JOINING THE US-led Trans-Pacific Partnership (TPP) presents opportunities for enterprises in the Mekong Delta to expand their markets and enhance their competitiveness, but it also means facing tougher competition, representatives of the Vietnamese busine
There are more than 50,000 enterprises in the region that are engaged in a wide range of sectors, and they account for roughly 10 per cent of Vietnam’s enterprises.
Most of them export rice, aquatic products and seafood, which are key products of Vietnam can ship to markets that are part of the TPP.
According to Vo Hung Dung, director of the Vietnam Chamber for Commerce and Industry’s branch in Can Tho, the TPP deal could allow the region’s agro-fishery products to enter big markets in the bloc, thanks to the preferential tariff policies.
The partnership will also facilitated their access to modern, advanced technologies in agricultural production through cooperation with international partners within the pact, especially Japan, Dung said.
However, they will also be subject to a number of negative impacts, the expert said, pointing to disadvantages for domestic firms that often had out-of-date technologies, weak management capability and low competitiveness compared with big foreign investors in Vietnam and the region.
Besides, a majority of the local workforce is rural workers with limited occupational skills and inadequate foreign-language competency, he said, adding that the local retail market had been seriously affected by the domination of import products from TPP nations.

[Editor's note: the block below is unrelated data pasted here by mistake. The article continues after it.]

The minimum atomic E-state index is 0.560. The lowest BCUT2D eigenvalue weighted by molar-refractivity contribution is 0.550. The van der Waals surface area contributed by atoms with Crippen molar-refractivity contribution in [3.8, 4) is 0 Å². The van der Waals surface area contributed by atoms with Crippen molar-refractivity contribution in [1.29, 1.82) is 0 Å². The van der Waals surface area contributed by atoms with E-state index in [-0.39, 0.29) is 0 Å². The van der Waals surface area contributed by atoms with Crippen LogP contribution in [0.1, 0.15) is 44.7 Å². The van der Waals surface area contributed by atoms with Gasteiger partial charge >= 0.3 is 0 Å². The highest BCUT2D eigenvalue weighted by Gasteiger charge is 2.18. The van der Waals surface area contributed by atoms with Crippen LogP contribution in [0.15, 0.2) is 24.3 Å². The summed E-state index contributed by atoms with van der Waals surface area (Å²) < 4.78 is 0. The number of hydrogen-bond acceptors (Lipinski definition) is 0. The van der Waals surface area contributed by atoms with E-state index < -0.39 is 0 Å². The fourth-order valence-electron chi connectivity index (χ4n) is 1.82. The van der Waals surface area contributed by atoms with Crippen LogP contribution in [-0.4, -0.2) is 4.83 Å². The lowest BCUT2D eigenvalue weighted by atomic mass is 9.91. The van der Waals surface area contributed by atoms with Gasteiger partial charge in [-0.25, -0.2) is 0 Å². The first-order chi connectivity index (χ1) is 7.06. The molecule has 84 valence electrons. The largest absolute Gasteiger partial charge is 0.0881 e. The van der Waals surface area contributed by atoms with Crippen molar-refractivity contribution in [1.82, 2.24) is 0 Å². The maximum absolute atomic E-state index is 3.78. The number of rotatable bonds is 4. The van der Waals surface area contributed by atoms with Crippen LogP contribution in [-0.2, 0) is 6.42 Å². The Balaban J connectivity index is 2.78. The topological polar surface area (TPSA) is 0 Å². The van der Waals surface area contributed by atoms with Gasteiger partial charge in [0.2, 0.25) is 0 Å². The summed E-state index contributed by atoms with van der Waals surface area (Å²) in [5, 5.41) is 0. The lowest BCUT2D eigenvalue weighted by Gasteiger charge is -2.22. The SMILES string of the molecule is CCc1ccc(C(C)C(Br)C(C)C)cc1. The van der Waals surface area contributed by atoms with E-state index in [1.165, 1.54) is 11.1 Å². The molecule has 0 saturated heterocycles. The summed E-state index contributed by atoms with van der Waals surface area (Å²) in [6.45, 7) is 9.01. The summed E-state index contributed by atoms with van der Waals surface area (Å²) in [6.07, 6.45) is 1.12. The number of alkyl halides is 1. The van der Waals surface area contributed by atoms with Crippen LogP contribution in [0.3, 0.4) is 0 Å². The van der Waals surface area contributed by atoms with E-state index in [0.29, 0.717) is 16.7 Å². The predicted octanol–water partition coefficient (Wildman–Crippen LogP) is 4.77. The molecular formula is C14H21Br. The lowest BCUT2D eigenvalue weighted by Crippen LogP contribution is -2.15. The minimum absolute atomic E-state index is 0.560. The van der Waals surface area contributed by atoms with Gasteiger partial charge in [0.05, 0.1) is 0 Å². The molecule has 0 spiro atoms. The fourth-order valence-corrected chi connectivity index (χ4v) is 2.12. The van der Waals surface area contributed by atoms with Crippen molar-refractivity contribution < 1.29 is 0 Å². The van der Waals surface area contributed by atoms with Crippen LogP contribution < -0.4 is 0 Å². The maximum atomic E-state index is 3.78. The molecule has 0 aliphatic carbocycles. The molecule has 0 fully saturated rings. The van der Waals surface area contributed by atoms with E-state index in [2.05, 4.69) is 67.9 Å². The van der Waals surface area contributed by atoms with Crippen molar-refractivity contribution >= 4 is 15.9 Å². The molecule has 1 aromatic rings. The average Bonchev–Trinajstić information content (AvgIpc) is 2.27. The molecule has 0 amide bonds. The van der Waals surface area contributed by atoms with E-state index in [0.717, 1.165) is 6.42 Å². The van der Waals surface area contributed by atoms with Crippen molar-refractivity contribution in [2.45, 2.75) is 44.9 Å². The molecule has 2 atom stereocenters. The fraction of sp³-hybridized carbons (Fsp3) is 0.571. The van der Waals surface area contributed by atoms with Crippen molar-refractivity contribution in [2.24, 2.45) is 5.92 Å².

Ma Thi Thanh, vice chairwoman of the Association of Enterprises in Soc Trang province, called on local enterprises to restructure their operations to develop sustainably and actively.
They should also reorganise|their production process by building their human-resource capabilities and reducing production costs |to enhance competitiveness, she |said.
Huynh Quang Dau, chairman of An Giang Fruit Vegetables Foodstuff Joint Stock Company, stressed the need for domestic enterprises to prepare for strict competition during the integration period.
His company focuses on training employees, especially managerial staff, by enrolling them in training courses at home or study programmes abroad in a bid to meet the requirements for integration.
Le Dang Doanh, former director of the Central Institute of Economic Management, attached significance to links among enterprises, farmers, and exporters and importers, apart from banks and research institutes, to ensure effective competition in TPP markets.
Additionally, enterprises in the region should invest more in human-resource development, technology application and product-quality improvement to meet international labelling, food and labour-safety standards, Doanh said.